Let’s start at the very beginning...Patanjali was a wise dude who lived in India a long time ago and who knew a lot about yoga! He passed on his wisdom through his Yoga Sutras. A sutra is a useful device, a short burst of words which is able to convey an awful lot to the listener or reader. He also usefully put together a simple structure for those of us on our yogic path which we call the Eight Limbs of Yoga:
- The Eight Limbs of Yoga are:
The Yamas are composed of restraints which help us to effectively "control" or direct our life. The Yamas are: Ahimsa (non-violence), Satyam (truth), Aparigraha (not wanting what others have), Brahmacharya (building energy), and Asteya (not stealing)
The Niyamas give us clear guidelines for personal development. They are: Saucha (purity), Santosha (contentment), Tapas (self-discipline), Swadhyaya (self-enquiry), and Isvara Pranidhana (focusing on the highest)
The first of these limbs he called the Yamas, or restraints, the second were the Niyamas, or observances. By exploring these, and adhering to them, we put in place a way of life... a way of living our lives from which we can then progress ever upwards to Samadhi, the state of yoga where we become united with the Divine.
Let us look carefully at the first Yama, called Ahimsa, in some detail. Now it can be translated from the Sanskrit as non-harming or non-violence and it goes much deeper than not going around hitting other people! There are many, many ways in which we can harm others, yes through physical violence, but also through our actions, through our words, through our negligence, spreading rumours, our thoughts and intentions, and countless other ways.
Quite apart from other people this also applies to all other creatures and to some extent to ‘things’, if in so doing the result of our actions cause real harm. It is not surprising then that many people on the yogic path decide to become vegetarians. And how are we harming the planet through our actions?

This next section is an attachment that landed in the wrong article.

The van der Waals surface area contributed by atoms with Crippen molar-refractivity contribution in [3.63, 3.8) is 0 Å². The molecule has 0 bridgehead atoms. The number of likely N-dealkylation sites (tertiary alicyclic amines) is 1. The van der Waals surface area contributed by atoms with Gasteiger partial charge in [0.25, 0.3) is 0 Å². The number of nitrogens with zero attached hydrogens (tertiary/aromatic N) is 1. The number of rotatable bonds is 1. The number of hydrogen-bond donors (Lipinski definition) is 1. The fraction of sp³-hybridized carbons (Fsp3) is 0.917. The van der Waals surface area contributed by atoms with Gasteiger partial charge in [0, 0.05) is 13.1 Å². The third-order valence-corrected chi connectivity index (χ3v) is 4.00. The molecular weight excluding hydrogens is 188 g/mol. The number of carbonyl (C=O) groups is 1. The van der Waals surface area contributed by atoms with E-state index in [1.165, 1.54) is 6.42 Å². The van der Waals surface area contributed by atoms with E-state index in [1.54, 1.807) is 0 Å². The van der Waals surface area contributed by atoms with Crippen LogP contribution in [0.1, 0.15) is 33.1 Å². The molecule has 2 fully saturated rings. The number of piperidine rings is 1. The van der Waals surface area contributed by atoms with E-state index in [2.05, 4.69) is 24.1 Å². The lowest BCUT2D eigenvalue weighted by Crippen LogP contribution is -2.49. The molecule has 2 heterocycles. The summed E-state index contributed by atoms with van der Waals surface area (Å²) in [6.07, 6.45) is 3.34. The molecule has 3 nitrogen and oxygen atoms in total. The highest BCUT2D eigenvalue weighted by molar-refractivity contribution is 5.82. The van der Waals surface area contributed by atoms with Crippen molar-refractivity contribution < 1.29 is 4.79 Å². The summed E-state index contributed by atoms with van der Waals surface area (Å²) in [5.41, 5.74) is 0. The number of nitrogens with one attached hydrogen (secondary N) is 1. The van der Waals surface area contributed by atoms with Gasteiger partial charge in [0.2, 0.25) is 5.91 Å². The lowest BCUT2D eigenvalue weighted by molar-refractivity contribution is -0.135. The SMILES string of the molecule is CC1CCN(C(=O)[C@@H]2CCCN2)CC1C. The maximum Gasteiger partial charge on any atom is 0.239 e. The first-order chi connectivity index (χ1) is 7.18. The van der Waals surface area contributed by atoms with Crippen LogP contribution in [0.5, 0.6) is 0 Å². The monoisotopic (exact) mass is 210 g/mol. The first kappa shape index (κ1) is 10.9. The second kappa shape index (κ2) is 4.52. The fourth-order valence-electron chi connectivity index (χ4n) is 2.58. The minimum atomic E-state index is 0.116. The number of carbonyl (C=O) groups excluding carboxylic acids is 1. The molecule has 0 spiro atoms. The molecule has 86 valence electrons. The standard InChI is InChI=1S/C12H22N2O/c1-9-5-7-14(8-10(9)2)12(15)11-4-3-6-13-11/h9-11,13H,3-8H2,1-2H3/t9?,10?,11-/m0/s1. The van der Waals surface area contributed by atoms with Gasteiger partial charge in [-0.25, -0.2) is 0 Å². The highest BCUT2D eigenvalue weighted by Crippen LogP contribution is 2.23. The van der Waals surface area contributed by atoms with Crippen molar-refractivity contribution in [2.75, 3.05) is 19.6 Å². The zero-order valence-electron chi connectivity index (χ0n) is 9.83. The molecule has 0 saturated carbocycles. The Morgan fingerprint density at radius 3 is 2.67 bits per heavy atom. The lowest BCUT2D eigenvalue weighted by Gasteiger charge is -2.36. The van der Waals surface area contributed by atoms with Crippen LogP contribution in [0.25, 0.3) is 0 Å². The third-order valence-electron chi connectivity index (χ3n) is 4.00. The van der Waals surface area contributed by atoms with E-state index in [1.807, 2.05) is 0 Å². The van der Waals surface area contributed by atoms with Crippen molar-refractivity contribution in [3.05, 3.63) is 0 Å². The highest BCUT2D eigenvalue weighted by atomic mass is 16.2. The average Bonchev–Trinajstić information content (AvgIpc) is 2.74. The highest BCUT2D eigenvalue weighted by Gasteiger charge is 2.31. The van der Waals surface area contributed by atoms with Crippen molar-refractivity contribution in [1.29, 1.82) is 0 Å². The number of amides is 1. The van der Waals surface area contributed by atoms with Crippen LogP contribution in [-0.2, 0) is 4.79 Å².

For many of us on this path we begin to sense a unity with all beings, that there is something ‘common’ within us all, within everything, something very beautiful, and so if we harm other beings we are in fact harming ourselves.
And then of course we must be aware of not harming ourselves in a multitude of ways....
- Not looking after ourselves properly, physically, mentally, emotionally....for example..
- Eating and drinking badly
- Not taking enough rest
- Not taking enough exercise
- Criticising ourselves
- Talking to ourselves in ways in which we would never talk to others
- Undervaluing ourselves
- Putting the needs of others before our own needs
- Bottling up things which we need to deal with
- Watching or reading about too much violence
Now I can sense that you will be reading this and starting to beat yourself up for all the harm you have done to yourself or others over the years! Oh no! More HARM, aargh!
Let us also acknowledge that violence is often a response to anger.
So how else can we respond?
We can simply begin to have an awareness of our thoughts, intentions and actions and gradually begin to change them if and when we recognise that they may cause harm.
There are some great positive affirmations which you may already be familiar with and which can be very helpful to us:
May all of my thoughts be of benefit to everything
May all of my intentions be of benefit to everything
May all of my actions be of benefit to everything
Gradually with patience, with ongoing awareness and with a degree of determination we can replace all of those harmful deeds, words, thoughts and intentions with...
KINDNESS AND COMPASSION
So today we've explored that first great Yama known as Ahimsa. If you would like you to explore even more about the Yamas and Niyamas, I'd like to invite you join me in my following posts as we delve further into the great wisdom that has been given to us by Patanjali thru the Yoga Sutras.